Opposite was a middle-aged couple off to the theatre - dressed up as is the custom of this age group. He was a serene looking man in a good suit and the palest pink shirt. She was glamorous in maroon velvet and a scarf wtih silk tassles. She was totally fabulous apart from her cheap looking gold open toed sandals worn with flesh-toned tights with the toe seams showing.

Next to them was a man wearing trendy attire - jeans and trainers. He had a face that was full of sorrow and yet seemed friendly at the same time. Hang dog eyes and a mouth that turned down. But the faintest flicker of a smile made him seem appraochable and loveable in a sorrowful way. Bald on top but longish side and back hair. A clown. He had the face of a sorrowful clown. The type who wears a cross over his eyes and a big red mouth.

I wonder if the whole world is really here to entertain me or if my imagination is over-active.
Its Nice Outside

I woke up
I got outta bed
I listened to music the boyfiend bought me for valentines
I talked to my sister on the phone
I watered my plants
I turned all the cacti around so they grow the other direction (love and care)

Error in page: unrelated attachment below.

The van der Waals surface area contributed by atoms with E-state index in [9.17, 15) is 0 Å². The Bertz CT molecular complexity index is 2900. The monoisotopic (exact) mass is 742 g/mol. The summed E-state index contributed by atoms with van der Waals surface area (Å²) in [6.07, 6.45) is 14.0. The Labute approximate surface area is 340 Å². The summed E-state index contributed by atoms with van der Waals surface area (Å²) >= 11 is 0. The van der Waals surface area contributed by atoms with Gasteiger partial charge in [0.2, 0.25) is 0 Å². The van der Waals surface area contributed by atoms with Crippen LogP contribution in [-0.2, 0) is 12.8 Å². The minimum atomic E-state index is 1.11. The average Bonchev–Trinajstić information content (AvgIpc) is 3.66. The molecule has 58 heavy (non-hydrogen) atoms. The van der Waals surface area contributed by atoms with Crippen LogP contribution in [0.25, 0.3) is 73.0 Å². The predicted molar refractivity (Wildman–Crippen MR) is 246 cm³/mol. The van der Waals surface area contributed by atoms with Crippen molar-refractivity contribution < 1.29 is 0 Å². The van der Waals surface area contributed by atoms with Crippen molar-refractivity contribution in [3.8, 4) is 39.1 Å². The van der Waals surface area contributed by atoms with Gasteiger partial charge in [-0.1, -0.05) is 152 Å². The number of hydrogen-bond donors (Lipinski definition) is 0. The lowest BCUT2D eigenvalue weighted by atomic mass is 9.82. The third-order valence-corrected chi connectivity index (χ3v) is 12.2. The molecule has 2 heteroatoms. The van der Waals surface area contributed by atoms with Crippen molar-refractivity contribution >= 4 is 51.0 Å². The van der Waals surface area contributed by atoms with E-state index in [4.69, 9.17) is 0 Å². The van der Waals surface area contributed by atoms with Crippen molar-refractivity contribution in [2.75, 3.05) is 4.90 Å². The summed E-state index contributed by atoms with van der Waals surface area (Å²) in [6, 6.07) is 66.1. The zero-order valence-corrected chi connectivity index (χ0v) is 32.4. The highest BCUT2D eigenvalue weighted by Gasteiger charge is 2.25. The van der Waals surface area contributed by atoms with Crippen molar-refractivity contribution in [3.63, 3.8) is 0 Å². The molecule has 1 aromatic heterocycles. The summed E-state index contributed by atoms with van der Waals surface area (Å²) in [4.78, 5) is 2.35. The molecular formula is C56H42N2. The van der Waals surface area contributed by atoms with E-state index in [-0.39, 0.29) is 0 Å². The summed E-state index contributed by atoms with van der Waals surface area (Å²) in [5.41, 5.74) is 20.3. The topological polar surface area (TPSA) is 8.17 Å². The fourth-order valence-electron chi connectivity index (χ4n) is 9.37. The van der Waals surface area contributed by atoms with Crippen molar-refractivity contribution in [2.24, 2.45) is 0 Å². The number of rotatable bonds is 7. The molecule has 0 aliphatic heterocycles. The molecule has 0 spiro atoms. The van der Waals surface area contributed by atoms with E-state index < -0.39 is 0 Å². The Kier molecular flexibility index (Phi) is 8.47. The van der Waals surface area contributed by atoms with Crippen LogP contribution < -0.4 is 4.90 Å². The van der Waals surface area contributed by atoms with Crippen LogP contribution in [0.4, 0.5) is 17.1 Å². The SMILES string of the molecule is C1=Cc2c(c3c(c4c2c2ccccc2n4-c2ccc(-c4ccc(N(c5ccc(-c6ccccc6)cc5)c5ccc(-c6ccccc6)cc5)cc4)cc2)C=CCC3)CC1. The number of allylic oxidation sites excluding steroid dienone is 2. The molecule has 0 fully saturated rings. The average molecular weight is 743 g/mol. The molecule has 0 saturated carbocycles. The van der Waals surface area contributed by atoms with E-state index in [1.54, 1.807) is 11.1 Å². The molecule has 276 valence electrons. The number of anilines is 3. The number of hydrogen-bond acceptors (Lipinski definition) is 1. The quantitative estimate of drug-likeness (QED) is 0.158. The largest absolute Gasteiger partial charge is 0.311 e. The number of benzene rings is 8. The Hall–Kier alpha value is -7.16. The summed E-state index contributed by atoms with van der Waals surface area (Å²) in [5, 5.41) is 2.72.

I looked at the leaves unfurling on another plant
I washed my hair slowly for a change
Outside the sun is shining
I arranged to meet at Beetroot on Berwick Street for a box of hippy food.

Its nice outside.

Wednesday, 16 February 2005

Same Old Same Old

Not been feeling like blogging much - yesterday I got sent to Coventry and nobody talked to me all day (ok kidding, not really - I went there for a meeting so talked all day and then fell asleep on the train on the way home) and today I've been trying to sort out the cockroach infestation in my office (poisoned them all on Friday, really would have liked the cleaners to vaccuum but they don't seem to do that without you asking) and when talking to the people downstairs it appears its a building problem and not just in my office which in some ways makes me feel much better (I was worried it was because of something I had done) and in other ways makes my skin crawl.

Pops is in Brazil for the Mardi Gras - the carnival goes on in a football stadium and he was sitting too far away to tell if the women were naked or not. All terribly disappointing. He was on a health tourist trip - trying to get some cheaper teeth implants but I think he can't seem to find an appropriate dentist. He emailed me from an internet cafe where he said he had to ask a group of young americans to settle down (he can at times be a mite grumpy - my sister and I joke about him growing into his mother - much to his non-amusement) so its obviously not making him full of the joys of youth.